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Teens Arrested for Cyberbullying Classmate With Fake Facebook Profile, Nude Photos

taylor wynn and mckenzie barker
Two teenage girls from Florida were arrested Wednesday, on allegations that they had set up a fake Facebook account in their classmate's name, and filled it with sexually explicit photos.

According to the police report, the fake Facebook page first appeared on April 20th, and eventually accumulated 181 friends. A second page under the same victim's name surfaced on April 29th, and attracted five friends. Investigators traced the IP addresses of both profiles to the home of 16-year-old Taylor Wynn, who, along with 15-year-old McKenzie Barker, now faces charges of "aggravated stalking of a minor under 16."

Prosecutors claim that Wynn and Barker outfitted the fake profile with nude pictures of teenage girls, superimposed with a photo of the victim's face. The girls also posted a digitally altered photo of the victim's face next to a man's penis, and wrote lewd comments across the page. Wynn told investigators that she and the victim were "friends at one time but they do not like each other now." The girl added that she only created the page with the intent of pulling off a "funny joke," and didn't have any qualms about ridiculing her target "because nobody liked her."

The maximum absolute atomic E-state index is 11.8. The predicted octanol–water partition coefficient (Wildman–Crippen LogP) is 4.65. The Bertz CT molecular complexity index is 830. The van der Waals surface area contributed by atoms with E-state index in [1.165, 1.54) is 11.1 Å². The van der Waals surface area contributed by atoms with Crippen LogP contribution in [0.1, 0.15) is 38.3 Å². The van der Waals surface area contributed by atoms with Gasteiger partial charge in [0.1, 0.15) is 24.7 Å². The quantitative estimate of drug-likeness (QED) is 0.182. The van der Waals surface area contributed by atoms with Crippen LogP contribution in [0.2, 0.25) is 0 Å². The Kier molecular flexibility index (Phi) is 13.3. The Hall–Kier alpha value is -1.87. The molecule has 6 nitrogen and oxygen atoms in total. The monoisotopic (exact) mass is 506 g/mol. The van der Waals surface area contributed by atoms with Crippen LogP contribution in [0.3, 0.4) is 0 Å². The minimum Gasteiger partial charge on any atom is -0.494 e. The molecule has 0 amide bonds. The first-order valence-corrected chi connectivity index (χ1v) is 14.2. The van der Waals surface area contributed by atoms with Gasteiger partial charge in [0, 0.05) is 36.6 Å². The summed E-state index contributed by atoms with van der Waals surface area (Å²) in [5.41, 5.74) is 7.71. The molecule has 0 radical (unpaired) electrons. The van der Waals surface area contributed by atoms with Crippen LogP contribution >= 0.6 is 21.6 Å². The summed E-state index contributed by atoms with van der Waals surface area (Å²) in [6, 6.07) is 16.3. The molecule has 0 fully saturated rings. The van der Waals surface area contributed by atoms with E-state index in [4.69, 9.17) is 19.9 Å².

The victim, whose name has not been released, was aware of the fake Facebook account, but told her school resource officer, Deputy Allen Thierer, that she thought it would eventually "go away." According to Thierer, though, she was still "subjected to numerous incidents of teasing and ridicule for an ongoing period of time." It was a parent, in fact, who first notified authorities of the page in April. After obtaining the necessary subpoenas and search warrants, investigators gathered incriminating text messages and e-mails sent between Barker and Wynn, and accessed the fraudulent page with the help of cooperative students.

In 2008, the Florida state legislature enacted a tough law on cyberbullying in honor of a boy named Jeffrey Johnston. Johnston committed suicide in 2005, at the age of 15, after being tormented online. The 'Jeffrey Johnston Stand Up for All Students Act' calls for harsher penalties for anyone convicted of cyberbullying, meaning that Wynn and Barker, if convicted, would likely receive more than just a slap on the wrist. And, if they really were behind this "funny joke," they would certainly deserve it.

Tags: arrest, crime, CyberBullying, facebook, florida, harassment, HighSchool, law, SocialNetworking, teens, top

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